It is obvious that in the sphere of public administration, as well as in the field of defense, decisions at the highest level are the competence of the political leadership of the country. The introduction of AI into the management system will significantly expand the possibilities of rapid collection and analysis of information of a public nature, which will allow to make socio-economic decisions and form certain aspects in domestic policy.
Also we must understand that AI can act not only as an advisor and assistant, but also as a “digital Mephistopheles”. AI, included in the technology of public administration, becomes an instrument of domestic policy and can lead to both the strengthening of the state power and its destruction. Unpreparedness to implement or errors in the creation of AI pose serious threats. And in many ways today the danger of machine intelligence is concentrated in the field of competence, and not in the use of AI in drones or tanks.
There are obvious risks in the field of information and in cyberspace. AI will soon be able to create “fake news”, post fake press releases on the websites of governments and Central banks, form an artificial reality online, change the video content of TV programs to influence the minds of citizens and force politicians to make “required” decisions. Innovative achievements in the field of AI are not only use for the economies, but also the risks to provoke a real conflict between the countries. And this is a serious danger of new technologies.
And more about the risks of a purely Russian specifics. Announced in the Russian program of total digitalization, in some places, alas, is very similar to the race for budgets. This creates additional national security risks. The essence — in vicious practice when victories in tenders of public procurement sometimes get not to the competent scientific and production organizations, and those companies where “effective management” has communications and is trained to reach budget money quicker than all the others.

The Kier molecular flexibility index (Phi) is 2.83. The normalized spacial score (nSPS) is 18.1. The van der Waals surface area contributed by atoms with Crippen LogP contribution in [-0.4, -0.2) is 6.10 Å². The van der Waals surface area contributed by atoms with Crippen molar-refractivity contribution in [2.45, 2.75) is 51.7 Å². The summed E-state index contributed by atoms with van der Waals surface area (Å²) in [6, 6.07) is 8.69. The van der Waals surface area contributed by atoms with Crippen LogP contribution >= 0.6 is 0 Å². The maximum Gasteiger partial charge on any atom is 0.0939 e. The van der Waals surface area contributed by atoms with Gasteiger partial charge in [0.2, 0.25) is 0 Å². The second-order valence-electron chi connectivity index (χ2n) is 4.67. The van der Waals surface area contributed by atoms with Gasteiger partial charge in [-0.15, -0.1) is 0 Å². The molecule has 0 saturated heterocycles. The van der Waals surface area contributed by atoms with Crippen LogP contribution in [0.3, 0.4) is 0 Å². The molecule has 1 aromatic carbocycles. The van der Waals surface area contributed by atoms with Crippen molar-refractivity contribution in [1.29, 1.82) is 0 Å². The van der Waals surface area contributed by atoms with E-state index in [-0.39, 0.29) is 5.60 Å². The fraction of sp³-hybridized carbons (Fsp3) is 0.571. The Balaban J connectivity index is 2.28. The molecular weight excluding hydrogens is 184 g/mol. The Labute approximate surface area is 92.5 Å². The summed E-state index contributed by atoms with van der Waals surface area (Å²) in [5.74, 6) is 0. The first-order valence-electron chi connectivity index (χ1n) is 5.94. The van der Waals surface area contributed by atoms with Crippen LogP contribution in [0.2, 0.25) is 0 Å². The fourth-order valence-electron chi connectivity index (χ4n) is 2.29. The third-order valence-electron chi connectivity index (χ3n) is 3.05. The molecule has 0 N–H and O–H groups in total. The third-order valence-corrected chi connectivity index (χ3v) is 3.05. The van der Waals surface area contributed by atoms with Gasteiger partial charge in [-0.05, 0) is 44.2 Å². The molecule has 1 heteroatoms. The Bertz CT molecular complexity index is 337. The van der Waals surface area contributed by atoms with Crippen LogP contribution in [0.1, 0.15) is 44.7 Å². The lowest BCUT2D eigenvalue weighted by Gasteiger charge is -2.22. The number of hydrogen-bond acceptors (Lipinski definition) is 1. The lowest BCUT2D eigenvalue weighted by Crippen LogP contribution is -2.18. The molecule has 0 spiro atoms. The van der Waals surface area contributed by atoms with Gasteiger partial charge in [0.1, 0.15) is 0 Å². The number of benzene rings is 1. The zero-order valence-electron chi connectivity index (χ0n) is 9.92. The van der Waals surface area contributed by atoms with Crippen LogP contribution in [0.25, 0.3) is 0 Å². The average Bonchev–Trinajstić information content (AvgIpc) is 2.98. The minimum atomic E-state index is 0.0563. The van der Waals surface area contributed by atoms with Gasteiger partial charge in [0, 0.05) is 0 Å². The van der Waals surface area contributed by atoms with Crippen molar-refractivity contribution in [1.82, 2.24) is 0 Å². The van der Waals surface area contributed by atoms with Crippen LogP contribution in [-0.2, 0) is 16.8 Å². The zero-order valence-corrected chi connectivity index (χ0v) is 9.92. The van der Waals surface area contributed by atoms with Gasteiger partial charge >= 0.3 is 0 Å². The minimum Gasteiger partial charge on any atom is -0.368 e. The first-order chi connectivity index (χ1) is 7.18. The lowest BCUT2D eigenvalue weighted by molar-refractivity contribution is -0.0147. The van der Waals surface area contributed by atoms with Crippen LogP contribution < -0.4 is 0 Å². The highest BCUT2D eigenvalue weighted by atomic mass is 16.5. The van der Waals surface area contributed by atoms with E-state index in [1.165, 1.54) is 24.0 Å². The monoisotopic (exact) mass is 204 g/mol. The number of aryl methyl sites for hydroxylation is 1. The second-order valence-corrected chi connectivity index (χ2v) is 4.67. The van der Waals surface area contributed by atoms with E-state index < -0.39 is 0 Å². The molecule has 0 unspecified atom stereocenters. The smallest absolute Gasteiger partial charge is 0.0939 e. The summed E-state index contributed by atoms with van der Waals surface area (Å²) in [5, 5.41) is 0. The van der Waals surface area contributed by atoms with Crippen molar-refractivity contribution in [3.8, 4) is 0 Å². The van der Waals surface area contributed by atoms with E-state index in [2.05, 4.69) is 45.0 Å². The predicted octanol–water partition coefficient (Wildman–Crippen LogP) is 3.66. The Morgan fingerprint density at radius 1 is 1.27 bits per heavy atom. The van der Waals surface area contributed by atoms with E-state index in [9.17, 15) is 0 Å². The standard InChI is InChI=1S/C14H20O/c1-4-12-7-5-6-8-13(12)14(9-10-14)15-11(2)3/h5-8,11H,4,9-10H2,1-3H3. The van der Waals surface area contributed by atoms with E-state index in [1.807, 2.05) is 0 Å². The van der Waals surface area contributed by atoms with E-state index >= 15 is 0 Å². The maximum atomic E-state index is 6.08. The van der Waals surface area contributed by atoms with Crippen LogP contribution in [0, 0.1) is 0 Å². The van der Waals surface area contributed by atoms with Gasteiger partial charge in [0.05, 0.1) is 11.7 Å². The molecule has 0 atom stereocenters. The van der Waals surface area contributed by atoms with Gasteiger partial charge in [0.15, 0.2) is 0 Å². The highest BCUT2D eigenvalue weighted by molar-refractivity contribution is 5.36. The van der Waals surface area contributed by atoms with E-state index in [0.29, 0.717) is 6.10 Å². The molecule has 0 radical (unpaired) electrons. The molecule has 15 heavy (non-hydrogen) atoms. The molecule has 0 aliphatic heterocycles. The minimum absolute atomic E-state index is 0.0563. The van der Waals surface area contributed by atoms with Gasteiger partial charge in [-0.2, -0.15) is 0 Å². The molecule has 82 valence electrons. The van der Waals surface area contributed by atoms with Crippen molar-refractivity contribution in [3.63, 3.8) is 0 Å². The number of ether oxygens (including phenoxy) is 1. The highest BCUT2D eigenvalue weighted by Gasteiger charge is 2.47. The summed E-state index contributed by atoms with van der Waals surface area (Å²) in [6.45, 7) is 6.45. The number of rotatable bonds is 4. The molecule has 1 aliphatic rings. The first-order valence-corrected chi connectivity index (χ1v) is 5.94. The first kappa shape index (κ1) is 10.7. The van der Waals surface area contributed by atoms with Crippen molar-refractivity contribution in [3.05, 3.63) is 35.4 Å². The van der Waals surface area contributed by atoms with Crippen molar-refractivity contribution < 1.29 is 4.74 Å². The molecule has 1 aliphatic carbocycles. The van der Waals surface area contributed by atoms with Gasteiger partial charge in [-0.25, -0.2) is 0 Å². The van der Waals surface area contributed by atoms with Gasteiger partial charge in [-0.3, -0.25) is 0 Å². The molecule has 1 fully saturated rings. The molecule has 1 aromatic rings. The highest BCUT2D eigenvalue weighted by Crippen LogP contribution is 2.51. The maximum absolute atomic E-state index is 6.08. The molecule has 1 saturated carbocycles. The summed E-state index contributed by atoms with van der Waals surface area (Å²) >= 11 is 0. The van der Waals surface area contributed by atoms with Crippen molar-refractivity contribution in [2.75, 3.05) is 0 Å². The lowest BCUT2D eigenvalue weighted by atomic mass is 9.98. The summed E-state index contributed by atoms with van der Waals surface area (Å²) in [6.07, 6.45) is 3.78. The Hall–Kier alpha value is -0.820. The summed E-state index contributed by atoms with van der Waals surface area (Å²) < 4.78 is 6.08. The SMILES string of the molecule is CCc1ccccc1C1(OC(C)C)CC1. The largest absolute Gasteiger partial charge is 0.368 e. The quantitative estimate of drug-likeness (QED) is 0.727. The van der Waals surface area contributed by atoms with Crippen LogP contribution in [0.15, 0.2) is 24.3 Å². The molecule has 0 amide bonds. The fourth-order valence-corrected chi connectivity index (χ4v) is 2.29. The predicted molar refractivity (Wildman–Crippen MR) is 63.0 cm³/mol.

State expertise is needed both for the projects themselves, implying the use of AI technologies, and for the built testing system to detect possible errors, intentional tabs and failures.
But the most important thing that Russian politicians, the state and business should think about now is the scale of investment in research, the stimulation of developments in scientific institutes of the Russian Academy of Science and research centers, in leading technical universities, in private corporations. It is necessary to stimulate and support the interaction of industrial enterprises with IT companies and laboratories, to build international cooperation. And, of course, to pay maximum attention to quality school and higher education.
Without all this, Russia will not be able to create the necessary competencies and strengthen its potential in the field of cybersecurity and national security in General.
Andrej Il’nitskij, Advisor to the Minister of Defense of the Russian Federation
Alexander Losev, Member of the Presidium of the Council on Foreign and Defense Policy